1. This appeal is presented on behalf of the Secretary of State for India in Council against the decree of the Additional Subordinate Judge of Tinnevelly directing a refund of Rs. 83513 7 faslijasti (water rate for a second crop cultivated on wet lands) alleged to have been illegally collected for fasli 1310 on the respondent's mitta of Rambaneri Pudukudi, and granting a permanent injunction against the future levy of such faslijasti on the lands situated under the plaint tanks 15 in number.
2. The tanks in question are fed by branch channels leading from the pappankal, an artificial channel, which takes off from a river called the Karuppanadi. The whole suit turns on the right of Government to levy water-cess on irrigation so conducted and this has to be judged solely with reference to the provisions of Madras Act VII of 1865.
3. A reference to the Act will show that the essential conditions for the levy of water-cess are these:
A. The irrigation must be effected by means of the water of 'a river, stream, channel, tank or work belonging to or constructed by Government.'
B. If the water from such a source is received by indirect flow or used after storage in an intermediate reservoir (as in the present case), the irrigation must, in the opinion of the Collector (subject to the control of the Board of Revenue and Government), be beneficial to and sufficient for the requirements of the crops.
C. The charge must not be contrary to any engagement between the landholder and Government whereby the latter is entitled to irrigation free of charge,
4. We shall deal with these conditions in order.
5. The first has been made the subject of acute contention before us although in the court of the Subordinate Judge it appears to have fallen into the back ground, The Subordinate Judge has concentrated his attention on condition C; and, if we correctly apprehend the meaning of his judgment as a whole, has decided in the plaintiff's favour, not on the ground that the water used was not that of a Government irrigation source (in itself a sufficient reason for giving the decree sued for) but because he found that the plaintiff was entitled to free irrigation by virtue of an implied engagement with Government (condition G). Confining one's attention in the first instance to condition A, we think it must be held to be established in favour of Government.
6. There is fortunately no dispute about the facts as bearing on this part of the case. The Karuppanadi (Black river) above referred to is formed by the junction of two hill streams of which one, the Kuliratti, rises in Government hills, and the other, the Aruvittalai in those of the Vyravan Kalam mitta. These streams bring down water in approximately equal proportions. From the point of their junction, the combined river, called the Karuppanadi runs between Government lands on one side and mitta lands on the other for two miles to the place where the Pappankal takes off by means of an anicut and head sluice. This Pappankal at its head, and for half a mile lower down, has Government lands on one side and mitta lands on the other, after which it flows alternately through mitta and Government lands, but chiefly through the former. Branch channels from the Pappankal feed the 15 plaint tanks under which lie practically all the lands for which the water-rate has been charged, a vary small proportion being irrigated from the branch channel direct.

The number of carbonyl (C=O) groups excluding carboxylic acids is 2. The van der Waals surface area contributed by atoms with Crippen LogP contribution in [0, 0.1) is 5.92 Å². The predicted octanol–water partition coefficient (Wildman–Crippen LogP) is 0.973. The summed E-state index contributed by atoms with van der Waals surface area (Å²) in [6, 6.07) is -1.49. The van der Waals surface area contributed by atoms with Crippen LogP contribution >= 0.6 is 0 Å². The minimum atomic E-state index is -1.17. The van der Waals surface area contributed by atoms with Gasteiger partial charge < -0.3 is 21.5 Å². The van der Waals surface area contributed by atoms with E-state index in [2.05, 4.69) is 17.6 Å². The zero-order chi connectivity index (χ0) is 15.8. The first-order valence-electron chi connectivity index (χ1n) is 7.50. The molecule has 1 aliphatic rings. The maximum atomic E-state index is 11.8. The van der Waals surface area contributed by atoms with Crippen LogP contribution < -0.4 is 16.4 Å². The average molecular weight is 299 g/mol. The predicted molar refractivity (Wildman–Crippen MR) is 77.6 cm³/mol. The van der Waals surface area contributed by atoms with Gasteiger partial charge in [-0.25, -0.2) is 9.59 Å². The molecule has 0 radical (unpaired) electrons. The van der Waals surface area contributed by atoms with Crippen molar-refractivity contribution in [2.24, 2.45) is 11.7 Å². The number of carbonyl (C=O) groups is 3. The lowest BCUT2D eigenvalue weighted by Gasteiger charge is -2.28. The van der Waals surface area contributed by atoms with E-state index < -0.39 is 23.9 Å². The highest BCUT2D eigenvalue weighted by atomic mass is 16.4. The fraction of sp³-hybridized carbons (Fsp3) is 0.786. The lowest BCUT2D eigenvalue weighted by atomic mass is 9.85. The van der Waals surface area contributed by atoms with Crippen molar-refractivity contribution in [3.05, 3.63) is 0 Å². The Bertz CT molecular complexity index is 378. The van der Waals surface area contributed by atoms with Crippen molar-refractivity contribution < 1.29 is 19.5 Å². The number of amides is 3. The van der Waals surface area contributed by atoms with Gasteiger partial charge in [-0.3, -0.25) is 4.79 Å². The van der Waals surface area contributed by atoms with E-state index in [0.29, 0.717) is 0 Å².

7. Now, apart from all discussion of the ownership of the Pappankal itself, it cannot be denied that the irrigation is effected by means of the water of the Karuppanadi and following the interpretation of Section 2 of Madras Act III of 1905 adapted by MILLER and Munro, JJ. [Uralam Proprietrix v. The Secretary of State for India I.L.R. (1911) Mad. 295] this river must undoubtedly be treated as a Government irrigation source. Even irrespective of this view we should hold that condition A was satisfied by the fact that the water of the Government hill stream, the Kuliratti, was certainly used for the plaint irrigation. That this Kuliratti is a Govern-rnent stream is beyond dispute and the mere fact that its waters before use were mingled with those of another stream (the Aruvi-thalai) or that they passed through a river bed or channel of joint, or doubtful, or even alien, ownership is immaterial. This point is established in the most emphatic way by another recent decision. [The Secretary of State for India v. Swatni Naratheeswarar I.L.R. (1911) Mad. 21.] The reasoning of the learned Judges therein (Benson and Krishnaswami aiyar, JJ.) is entirely applicable to the present case and conclusive of the point.
8. Passing to the second condition B, we may quote from the judgment in the case last cited:
The question as to the beneficial character of the water taken from the Government source and of its sufficiency are not for the Civil Court, but for the Collector subject to the control of the Board of Revenue and of the Government. The Collector in this case having imposed the assessment and he not having been overruled by the higher revenue authorities we think the plaintiff is clearly liable to pay the assessment.
9. The right of Government to charge water-rate being thus far established, it only remains to consider whether Government is precluded from so doing by any engagement with the plaintiff or his predecessor in title (condition C).
10. The plaintiff's mitta forms part of the old Chokkanipatti zamindari, which was permanently settled in 1802, brought to sale for arrears and purchased by Government in 1836 and again granted in 1859 by a fresh sannad (exhibit 0). It is common ground that the terms of this fresh grant imply an undertaking on the part of Government to allow the use of Government water free of charge for the lands of the zamindari to some extent, greater or less: and that apart from this implied undertaking there is no other engagement with Government which the plaintiff' can plead, The difficulty is to fix the extent of the above-mentioned implied undertaking.